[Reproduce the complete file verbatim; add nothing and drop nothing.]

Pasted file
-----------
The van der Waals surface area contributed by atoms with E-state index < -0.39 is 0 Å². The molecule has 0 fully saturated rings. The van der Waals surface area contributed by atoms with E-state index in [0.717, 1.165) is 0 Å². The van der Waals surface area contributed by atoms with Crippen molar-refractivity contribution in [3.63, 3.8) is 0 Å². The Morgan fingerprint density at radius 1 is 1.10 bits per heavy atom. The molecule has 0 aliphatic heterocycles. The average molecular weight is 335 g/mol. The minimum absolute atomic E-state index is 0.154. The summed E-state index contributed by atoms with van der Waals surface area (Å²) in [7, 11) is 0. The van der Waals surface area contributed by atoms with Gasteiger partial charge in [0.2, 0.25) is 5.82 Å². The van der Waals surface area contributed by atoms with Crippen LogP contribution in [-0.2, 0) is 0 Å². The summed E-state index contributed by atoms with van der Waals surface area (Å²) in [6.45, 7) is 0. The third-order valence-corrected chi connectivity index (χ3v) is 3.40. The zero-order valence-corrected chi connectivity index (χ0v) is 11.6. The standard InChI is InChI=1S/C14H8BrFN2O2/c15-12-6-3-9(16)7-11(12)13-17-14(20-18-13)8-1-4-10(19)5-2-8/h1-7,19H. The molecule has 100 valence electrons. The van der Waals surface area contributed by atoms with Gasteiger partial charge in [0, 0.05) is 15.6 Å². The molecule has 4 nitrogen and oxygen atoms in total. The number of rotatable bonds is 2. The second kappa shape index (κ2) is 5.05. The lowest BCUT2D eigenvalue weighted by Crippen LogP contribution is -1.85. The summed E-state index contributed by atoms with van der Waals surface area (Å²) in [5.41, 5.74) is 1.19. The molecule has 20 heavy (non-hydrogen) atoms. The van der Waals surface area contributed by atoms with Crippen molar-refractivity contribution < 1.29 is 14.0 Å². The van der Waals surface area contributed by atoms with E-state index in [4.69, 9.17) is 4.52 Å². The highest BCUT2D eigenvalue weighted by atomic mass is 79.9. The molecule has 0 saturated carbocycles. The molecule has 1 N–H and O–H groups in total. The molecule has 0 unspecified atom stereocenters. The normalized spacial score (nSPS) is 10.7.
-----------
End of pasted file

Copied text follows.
The van der Waals surface area contributed by atoms with E-state index < -0.39 is 0 Å². The molecule has 0 fully saturated rings. The van der Waals surface area contributed by atoms with E-state index in [0.717, 1.165) is 0 Å². The van der Waals surface area contributed by atoms with Crippen molar-refractivity contribution in [3.63, 3.8) is 0 Å². The Morgan fingerprint density at radius 1 is 1.10 bits per heavy atom. The molecule has 0 aliphatic heterocycles. The average molecular weight is 335 g/mol. The minimum absolute atomic E-state index is 0.154. The summed E-state index contributed by atoms with van der Waals surface area (Å²) in [7, 11) is 0. The van der Waals surface area contributed by atoms with Gasteiger partial charge in [0.2, 0.25) is 5.82 Å². The van der Waals surface area contributed by atoms with Crippen LogP contribution in [-0.2, 0) is 0 Å². The summed E-state index contributed by atoms with van der Waals surface area (Å²) in [6.45, 7) is 0. The third-order valence-corrected chi connectivity index (χ3v) is 3.40. The zero-order valence-corrected chi connectivity index (χ0v) is 11.6. The standard InChI is InChI=1S/C14H8BrFN2O2/c15-12-6-3-9(16)7-11(12)13-17-14(20-18-13)8-1-4-10(19)5-2-8/h1-7,19H. The molecule has 100 valence electrons. The van der Waals surface area contributed by atoms with Gasteiger partial charge in [0, 0.05) is 15.6 Å². The molecule has 4 nitrogen and oxygen atoms in total. The number of rotatable bonds is 2. The second kappa shape index (κ2) is 5.05. The lowest BCUT2D eigenvalue weighted by Crippen LogP contribution is -1.85. The summed E-state index contributed by atoms with van der Waals surface area (Å²) in [5.41, 5.74) is 1.19. The molecule has 20 heavy (non-hydrogen) atoms. The van der Waals surface area contributed by atoms with Crippen molar-refractivity contribution < 1.29 is 14.0 Å². The van der Waals surface area contributed by atoms with E-state index in [4.69, 9.17) is 4.52 Å². The highest BCUT2D eigenvalue weighted by atomic mass is 79.9. The molecule has 0 saturated carbocycles. The molecule has 1 N–H and O–H groups in total. The molecule has 0 unspecified atom stereocenters. The normalized spacial score (nSPS) is 10.7.